​The number of U.S. workers voluntarily leaving their jobs tapered off in October from a record high the previous month, while job openings remain elevated, pressuring employers to raise compensation for open positions and do more to attract talent.

Quitter's Market: Explore the Chart

The monthly Department of Labor (DOL) Job Openings and Labor Turnover Survey, or JOLTS report, released today, shows that 4.2 million people quit their jobs in October. The number of workers quitting has risen each month since May.

The fall was driven in large part by a drop in the number of quits in the leisure and hospitality sector, said Nick Bunker, an economist and the director of research at the Indeed Hiring Lab in Washington, D.C. "The quits rate in those industries dropped by half a percentage point, signaling some easing in job hopping. In addition to the slowdown in wage growth in the sector seen in recent jobs reports, this trend suggests maybe the advantageous situation for workers in this sector might deteriorate in the months ahead if the current situation continues."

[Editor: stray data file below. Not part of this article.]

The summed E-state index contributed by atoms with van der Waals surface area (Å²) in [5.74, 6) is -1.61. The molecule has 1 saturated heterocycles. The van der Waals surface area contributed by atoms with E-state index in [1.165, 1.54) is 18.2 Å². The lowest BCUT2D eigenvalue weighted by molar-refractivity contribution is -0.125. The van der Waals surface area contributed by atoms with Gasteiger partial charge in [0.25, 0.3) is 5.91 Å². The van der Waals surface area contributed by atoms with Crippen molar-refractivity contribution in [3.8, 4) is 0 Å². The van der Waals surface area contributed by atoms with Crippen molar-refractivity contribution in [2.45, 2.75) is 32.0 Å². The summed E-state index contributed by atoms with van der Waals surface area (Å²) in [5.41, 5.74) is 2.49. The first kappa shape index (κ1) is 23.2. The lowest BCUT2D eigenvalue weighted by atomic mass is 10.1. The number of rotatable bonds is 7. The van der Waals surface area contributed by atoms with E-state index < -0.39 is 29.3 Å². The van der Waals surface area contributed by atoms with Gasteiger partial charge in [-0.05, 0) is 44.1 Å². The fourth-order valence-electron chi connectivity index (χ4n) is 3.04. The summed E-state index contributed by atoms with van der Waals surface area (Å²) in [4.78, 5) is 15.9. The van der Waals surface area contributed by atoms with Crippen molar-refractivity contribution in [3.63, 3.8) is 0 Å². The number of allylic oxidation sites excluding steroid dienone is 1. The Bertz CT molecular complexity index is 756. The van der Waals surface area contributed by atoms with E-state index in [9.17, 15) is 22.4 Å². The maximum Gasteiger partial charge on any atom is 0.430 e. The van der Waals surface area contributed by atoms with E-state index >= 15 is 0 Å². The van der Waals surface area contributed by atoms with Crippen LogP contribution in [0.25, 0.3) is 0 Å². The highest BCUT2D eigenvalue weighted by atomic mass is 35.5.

Quits fell in several industries, with the largest decreases in transportation, warehousing and utilities; finance and insurance; and arts, entertainment and recreation. Quits increased in state and local government.

Many factors have led to the historic quits levels, including the ongoing pandemic, new vaccine mandates and a strong candidate's market.

Job openings, a measure of labor demand, shot up by over 400,000 to 11 million by the last day of October, setting a new record. Job vacancies increased most in accommodation and food services and in education.

Monthly job growth has averaged a solid 555,000 new jobs in 2021, but employment is still down by 3.9 million from its pre-pandemic level.

For more information on the Great Resignation, see SHRM's Resource Hub page on Turnover and Retention.


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